The paper presents and sheds light on a 1919 controversy unfolding in the periodical Demokratija. Its main protagonists were the notable Serbian philosopher Branislav Petronijević, theologist Radovan Kazimirović and physiologist Ivan Đaja, and it concerned the proposal to establish a Faculty of Theology in Belgrade. The debate reflects in fact the conflict among Serbian intellectuals over fundamental principles of the university. We believe this is a most important intellectual dispute taking place in our academic public in the early 20th (...)
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  33.  3
    Debating Troy in the Mass Media – The Catalytic Impact of Public Controversy on Academic Discourse.Susann Wagenknecht - 2012 - In Simone Roedder Martina FranzenPeter Weingart & Peter Weingart (eds.), The Sciences’ Media Connection – Public Communication and its Repercussions. Springer. pp. 291-306.
    he Troy controversy (2001–2005) illustrates the substantial impact of mass media on academic discourse among specialists. Triggered by a disputed exhibition, the controversy breaks out in the mass media and quickly escalates. In leading newspapers, Germany’s most renowned archeologists discuss findings and their interpretation in Troy research fiercely. The public Troy controversy is best characterized as an inter-specialist debate since lay people virtually have no say. The chapter provides an overview of the course that the public and (...)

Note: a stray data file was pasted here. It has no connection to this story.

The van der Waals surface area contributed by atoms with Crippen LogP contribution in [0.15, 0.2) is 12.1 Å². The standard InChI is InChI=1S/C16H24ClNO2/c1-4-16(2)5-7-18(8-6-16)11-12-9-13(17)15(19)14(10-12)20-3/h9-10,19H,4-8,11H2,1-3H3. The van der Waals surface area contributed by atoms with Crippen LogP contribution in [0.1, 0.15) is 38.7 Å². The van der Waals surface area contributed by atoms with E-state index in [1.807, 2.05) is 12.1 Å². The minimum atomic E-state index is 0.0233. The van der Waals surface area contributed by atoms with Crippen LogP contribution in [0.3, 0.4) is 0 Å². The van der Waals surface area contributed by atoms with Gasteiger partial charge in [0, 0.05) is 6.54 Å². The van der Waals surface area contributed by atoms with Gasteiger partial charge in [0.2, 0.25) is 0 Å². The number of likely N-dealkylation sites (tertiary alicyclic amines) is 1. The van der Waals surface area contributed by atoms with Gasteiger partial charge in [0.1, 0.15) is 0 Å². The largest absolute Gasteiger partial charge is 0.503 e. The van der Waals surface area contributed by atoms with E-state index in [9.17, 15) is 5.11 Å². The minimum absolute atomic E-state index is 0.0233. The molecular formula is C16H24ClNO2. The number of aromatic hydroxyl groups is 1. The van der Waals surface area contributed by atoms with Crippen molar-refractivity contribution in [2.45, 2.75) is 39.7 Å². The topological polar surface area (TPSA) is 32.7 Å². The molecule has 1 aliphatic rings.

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  34. Rational Faith and the Pantheism Controversy: Kant's "Orientation" Essay and the Evolution of His Moral Argument.Brian Chance & Lawrence Pasternack - forthcoming - In Daniel Dahlstrom (ed.), Kant and his German Contemporaries: Aesthetics, History, Politics, and Religion. Cambridge University Press.
    In this chapter we explore the importance of the Pantheism Controversy for the evolution of Kant’s so-called “Moral Argument” for the Highest Good and its postulates. After an initial discussion of the Canon of the Critique of Pure Reason, we move on to the relationship between faith and reason in the Pantheism Controversy, Kant’s response to the Controversy in his 1786 “Orientation” Essay, Thomas Wizenmann’s criticisms of that essay, and finally to the Critique of Practical Reason. We (...)